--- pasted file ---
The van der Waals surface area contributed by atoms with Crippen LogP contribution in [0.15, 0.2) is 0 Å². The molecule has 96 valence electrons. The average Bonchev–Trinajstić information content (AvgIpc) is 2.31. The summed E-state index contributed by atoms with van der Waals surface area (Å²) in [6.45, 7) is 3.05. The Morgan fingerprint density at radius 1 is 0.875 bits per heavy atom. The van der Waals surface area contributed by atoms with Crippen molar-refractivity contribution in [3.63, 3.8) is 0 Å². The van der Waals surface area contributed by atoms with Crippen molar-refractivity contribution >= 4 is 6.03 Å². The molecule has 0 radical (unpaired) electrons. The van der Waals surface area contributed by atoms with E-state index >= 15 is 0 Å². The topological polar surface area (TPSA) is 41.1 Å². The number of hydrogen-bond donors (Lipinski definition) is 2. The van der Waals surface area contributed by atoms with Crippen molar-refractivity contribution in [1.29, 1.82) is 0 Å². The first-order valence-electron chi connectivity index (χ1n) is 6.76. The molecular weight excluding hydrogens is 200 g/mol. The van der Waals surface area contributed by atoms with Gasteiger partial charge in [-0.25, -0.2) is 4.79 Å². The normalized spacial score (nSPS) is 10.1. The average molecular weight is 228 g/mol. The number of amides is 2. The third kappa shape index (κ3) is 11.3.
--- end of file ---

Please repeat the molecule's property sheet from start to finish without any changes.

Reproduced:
The van der Waals surface area contributed by atoms with Crippen LogP contribution in [0.15, 0.2) is 0 Å². The molecule has 96 valence electrons. The average Bonchev–Trinajstić information content (AvgIpc) is 2.31. The summed E-state index contributed by atoms with van der Waals surface area (Å²) in [6.45, 7) is 3.05. The Morgan fingerprint density at radius 1 is 0.875 bits per heavy atom. The van der Waals surface area contributed by atoms with Crippen molar-refractivity contribution in [3.63, 3.8) is 0 Å². The van der Waals surface area contributed by atoms with Crippen molar-refractivity contribution >= 4 is 6.03 Å². The molecule has 0 radical (unpaired) electrons. The van der Waals surface area contributed by atoms with E-state index >= 15 is 0 Å². The topological polar surface area (TPSA) is 41.1 Å². The number of hydrogen-bond donors (Lipinski definition) is 2. The van der Waals surface area contributed by atoms with Crippen molar-refractivity contribution in [1.29, 1.82) is 0 Å². The first-order valence-electron chi connectivity index (χ1n) is 6.76. The molecular weight excluding hydrogens is 200 g/mol. The van der Waals surface area contributed by atoms with Gasteiger partial charge in [-0.25, -0.2) is 4.79 Å². The normalized spacial score (nSPS) is 10.1. The average molecular weight is 228 g/mol. The number of amides is 2. The third kappa shape index (κ3) is 11.3.